Female-driven western takes on mythology of the O.K. Corral

Metro Vancouver-shot Last Stand to Nowhere draws acclaim and pushback

Michelle Muldoon grew up watching westerns with her dad. She loved the grittiness, the realism and the shoot-outs that populated films such as The Good, the Bad and the Ugly and Two Mules for Sister Sara.

It wasn’t until much later, when Muldoon was already working in the Vancouver film industry as a writer, director and AD, that she took a long moment to contemplate how women had been represented in the genre she loved.

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And what Muldoon realized during that moment of pondering was bad, ugly and not very good at all.

“What we’ve seen with women in westerns is what we call the Madonna-whore complex, where you’re either the hooker in the saloon or you’re the long-suffering, dedicated wife at the farmhouse,” says Muldoon. “If you’re not those two, you’re not in it. There have been dynamic female characters throughout in some way [...] but they’ve always been an offshoot of those roles.”

But you won’t find any of those character types in Last Stand to Nowhere, even though it features an all-female cast and is undeniably a western.

The locally shot short film — which Muldoon wrote and directed — takes the story of the Gunfight at the O.K. Corral and re-tells it with women characters. Chelah Horsdal (The Man in the High Castle) stars as Wylona Earp, Johannah Newmarch (When Calls the Heart) plays Doc Holliday and Luvia Petersen (Continuum) portrays Ida Clanton.

“It’s not only the most retold story in westerns, it is the most well-known internationally in weste
“It’s not only the most retold story in westerns, it is the most well-known internationally in westerns, and it’s almost become mythological,” says writer/director Michelle Muldoon. “I knew that if I wanted to tell a western that any audience anywhere would have some grounding in, and therefore could question with me, it would be this story.”

“It’s not only the most retold story in westerns, it is the most well-known internationally in westerns, and it’s almost become mythological,” says Muldoon. “I knew that if I wanted to tell a western that any audience anywhere would have some grounding in, and therefore could question with me, it would be this story.”

“People treat the Gunfight at the O.K. Corral as a historical fact, but the story that we run with was told by Wyatt Earp to screenwriter Stuart Lake in the later years of his life, so it’s not really history because we only have that one person’s recollection of his role,” adds Muldoon. 

Last Stand to Nowherewas financed through crowdfunding and went to camera in 2018. Shooting (both filmic and of the gun-slinging variety) took place at the Jamestown Movie Set in Langley, where Hallmark’s historical family drama When Calls the Heart also films.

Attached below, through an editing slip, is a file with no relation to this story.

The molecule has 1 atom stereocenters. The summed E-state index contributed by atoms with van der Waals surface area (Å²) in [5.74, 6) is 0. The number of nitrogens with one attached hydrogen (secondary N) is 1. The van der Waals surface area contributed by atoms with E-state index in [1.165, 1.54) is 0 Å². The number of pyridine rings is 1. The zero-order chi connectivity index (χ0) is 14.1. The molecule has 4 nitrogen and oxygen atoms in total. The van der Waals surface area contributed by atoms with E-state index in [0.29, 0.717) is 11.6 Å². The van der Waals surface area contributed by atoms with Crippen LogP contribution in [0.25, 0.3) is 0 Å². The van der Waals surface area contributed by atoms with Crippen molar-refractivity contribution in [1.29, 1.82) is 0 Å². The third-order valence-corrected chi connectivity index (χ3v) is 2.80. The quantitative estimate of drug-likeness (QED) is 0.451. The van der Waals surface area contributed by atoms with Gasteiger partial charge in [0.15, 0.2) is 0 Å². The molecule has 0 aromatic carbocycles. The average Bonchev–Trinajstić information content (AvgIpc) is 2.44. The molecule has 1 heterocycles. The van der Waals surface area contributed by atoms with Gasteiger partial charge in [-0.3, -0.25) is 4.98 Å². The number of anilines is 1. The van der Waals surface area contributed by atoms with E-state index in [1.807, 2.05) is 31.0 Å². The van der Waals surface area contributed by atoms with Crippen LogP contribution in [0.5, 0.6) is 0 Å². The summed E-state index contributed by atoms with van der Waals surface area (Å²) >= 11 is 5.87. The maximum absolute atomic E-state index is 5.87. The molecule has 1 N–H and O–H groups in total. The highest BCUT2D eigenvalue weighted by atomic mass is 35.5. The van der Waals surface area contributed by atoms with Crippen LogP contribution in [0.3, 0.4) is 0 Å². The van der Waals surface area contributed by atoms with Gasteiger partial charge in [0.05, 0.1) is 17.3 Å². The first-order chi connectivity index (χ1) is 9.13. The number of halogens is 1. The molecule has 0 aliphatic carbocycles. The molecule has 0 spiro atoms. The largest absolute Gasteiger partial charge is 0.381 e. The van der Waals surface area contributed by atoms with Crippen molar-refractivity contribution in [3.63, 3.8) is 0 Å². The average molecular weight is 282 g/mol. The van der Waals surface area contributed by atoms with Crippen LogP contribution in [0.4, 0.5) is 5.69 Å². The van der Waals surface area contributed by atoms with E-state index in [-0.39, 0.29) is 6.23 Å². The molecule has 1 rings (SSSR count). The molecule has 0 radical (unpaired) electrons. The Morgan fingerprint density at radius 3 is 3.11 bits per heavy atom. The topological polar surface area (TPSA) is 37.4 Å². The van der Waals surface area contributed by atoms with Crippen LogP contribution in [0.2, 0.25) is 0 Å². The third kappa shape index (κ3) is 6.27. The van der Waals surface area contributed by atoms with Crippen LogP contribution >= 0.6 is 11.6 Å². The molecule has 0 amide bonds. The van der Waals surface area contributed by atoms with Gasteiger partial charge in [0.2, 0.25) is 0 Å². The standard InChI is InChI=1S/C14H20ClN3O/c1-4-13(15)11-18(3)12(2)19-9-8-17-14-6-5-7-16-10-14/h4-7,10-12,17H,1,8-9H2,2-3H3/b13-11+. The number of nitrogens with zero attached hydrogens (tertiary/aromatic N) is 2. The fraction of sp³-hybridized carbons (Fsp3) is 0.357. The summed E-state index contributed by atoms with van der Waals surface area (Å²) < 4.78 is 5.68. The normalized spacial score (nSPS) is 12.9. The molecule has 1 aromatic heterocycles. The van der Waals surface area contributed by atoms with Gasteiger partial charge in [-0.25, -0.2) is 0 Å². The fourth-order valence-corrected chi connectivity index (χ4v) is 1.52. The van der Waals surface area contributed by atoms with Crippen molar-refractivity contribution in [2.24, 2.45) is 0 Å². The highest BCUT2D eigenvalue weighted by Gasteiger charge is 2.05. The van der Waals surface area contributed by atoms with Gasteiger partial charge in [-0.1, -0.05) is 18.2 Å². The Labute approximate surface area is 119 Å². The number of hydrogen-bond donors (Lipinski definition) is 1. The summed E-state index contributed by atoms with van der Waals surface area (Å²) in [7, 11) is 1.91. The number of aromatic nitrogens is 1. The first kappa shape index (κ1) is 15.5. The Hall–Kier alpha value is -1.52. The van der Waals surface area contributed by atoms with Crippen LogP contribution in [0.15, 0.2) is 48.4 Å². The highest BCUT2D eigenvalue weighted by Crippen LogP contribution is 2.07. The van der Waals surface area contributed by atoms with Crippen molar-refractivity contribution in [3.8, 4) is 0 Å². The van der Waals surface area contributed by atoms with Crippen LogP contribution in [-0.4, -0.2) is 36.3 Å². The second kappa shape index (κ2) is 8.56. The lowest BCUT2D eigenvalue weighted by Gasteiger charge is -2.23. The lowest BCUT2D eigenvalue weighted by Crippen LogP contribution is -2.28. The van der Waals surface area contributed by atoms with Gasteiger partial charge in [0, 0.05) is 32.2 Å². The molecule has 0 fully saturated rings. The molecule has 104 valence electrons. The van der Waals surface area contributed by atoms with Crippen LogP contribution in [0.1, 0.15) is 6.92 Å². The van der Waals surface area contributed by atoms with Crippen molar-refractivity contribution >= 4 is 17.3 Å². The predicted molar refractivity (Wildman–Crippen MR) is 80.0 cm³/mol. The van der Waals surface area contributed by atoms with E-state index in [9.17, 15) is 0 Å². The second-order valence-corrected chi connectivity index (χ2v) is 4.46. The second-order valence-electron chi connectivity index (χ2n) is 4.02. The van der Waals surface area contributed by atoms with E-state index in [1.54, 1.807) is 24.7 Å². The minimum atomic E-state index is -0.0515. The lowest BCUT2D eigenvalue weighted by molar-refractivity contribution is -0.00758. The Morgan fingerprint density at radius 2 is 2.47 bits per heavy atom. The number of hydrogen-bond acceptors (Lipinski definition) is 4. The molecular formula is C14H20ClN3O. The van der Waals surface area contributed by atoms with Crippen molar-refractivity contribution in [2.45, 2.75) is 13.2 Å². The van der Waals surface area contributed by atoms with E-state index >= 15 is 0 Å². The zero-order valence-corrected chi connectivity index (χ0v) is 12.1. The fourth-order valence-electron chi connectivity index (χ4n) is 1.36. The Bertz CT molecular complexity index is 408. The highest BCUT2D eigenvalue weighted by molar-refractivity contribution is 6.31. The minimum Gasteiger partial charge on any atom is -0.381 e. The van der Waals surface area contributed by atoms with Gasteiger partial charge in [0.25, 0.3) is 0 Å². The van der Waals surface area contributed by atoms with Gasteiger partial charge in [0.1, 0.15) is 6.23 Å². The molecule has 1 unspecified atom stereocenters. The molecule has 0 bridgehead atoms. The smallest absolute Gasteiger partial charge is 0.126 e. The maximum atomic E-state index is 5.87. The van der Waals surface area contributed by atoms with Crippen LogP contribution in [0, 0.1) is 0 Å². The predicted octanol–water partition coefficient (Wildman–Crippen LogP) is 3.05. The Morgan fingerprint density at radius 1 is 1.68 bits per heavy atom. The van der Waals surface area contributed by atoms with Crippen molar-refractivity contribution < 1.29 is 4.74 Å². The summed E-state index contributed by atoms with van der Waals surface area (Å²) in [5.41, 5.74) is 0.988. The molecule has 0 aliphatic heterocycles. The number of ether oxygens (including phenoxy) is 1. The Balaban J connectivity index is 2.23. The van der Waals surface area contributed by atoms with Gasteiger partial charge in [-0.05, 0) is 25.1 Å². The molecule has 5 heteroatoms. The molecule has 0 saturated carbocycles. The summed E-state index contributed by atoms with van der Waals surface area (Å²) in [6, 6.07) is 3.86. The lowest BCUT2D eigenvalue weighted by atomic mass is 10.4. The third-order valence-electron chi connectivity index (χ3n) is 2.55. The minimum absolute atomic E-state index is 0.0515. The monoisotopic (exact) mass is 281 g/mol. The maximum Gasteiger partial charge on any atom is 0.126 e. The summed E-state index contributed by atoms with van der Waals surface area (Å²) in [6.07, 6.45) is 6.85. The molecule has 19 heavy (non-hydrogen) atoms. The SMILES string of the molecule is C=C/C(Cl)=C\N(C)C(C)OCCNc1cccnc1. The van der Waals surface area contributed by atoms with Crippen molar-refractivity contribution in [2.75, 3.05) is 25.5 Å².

“There was a point on set where I looked at a couple of people with me at the monitors and said, ‘This just feels so normal to me, is it just me?’ And everyone around me said, ‘No, this feels normal,’” says Muldoon. “No one had a problem buying into women gunslingers because these actresses brought a universal quality to everything they did.”

Muldoon’s Last Stand journey hasn’t all been smooth sailing. From the get-go, she’s encountered pushback, primarily from “older gentlemen who grew up with the story.”

“That’s been the hardest part for me to realize that, as a Canadian, Americans don’t see this as a mythological tale. They think this is their history that I’ve messed with, so I want to cut the people who have pushed back some slack on that.”

Last month, Muldoon was the lone Canadian filmmaker invited to attend the venerable Almeria Western Film Festival in Spain. The festival takes place in Tabernas, in a replica Wild West town that was built for Sergio Leone’s For a Few Dollars More.

Muldoon’s experience in Spain taught her that, as a filmmaker dedicated to producing women-driven westerns, she’s an outlier. She also learned that the appetite for films like Last Stand to Nowhere is very much alive.  

“The line I kept hearing was, ‘You’re very brave to have made this,’ and the festival director thanked me for making this film and said he wants to see more women in westerns,” says Muldoon. “We were shown by this renowned and trailblazing western film festival that we belong, and that’s something we’ll carry with us forever.”

If Muldoon gets her way, Last Stand to Nowhere won’t be her last western. “If I can make more westerns, I would make more westerns, because I think the growth for female filmmakers is not to keep making dramas,” says Muldoon. “I think the growth for female filmmakers is to break into the genres that we have traditionally been shut out of. We’ve been doing it somewhat in horror and science fiction, and I think it’s time we turned to westerns.”

Last Stand to Nowherealso stars Maja Aro, Jenn MacLean-Angus, Sadie Silcock and Julie Lynn Mortensen.

Find out about future local screenings at facebook.com/laststandtonowhere.

sabrina@yvrscreenscene.com

Note: This story has been updated since first published.

 

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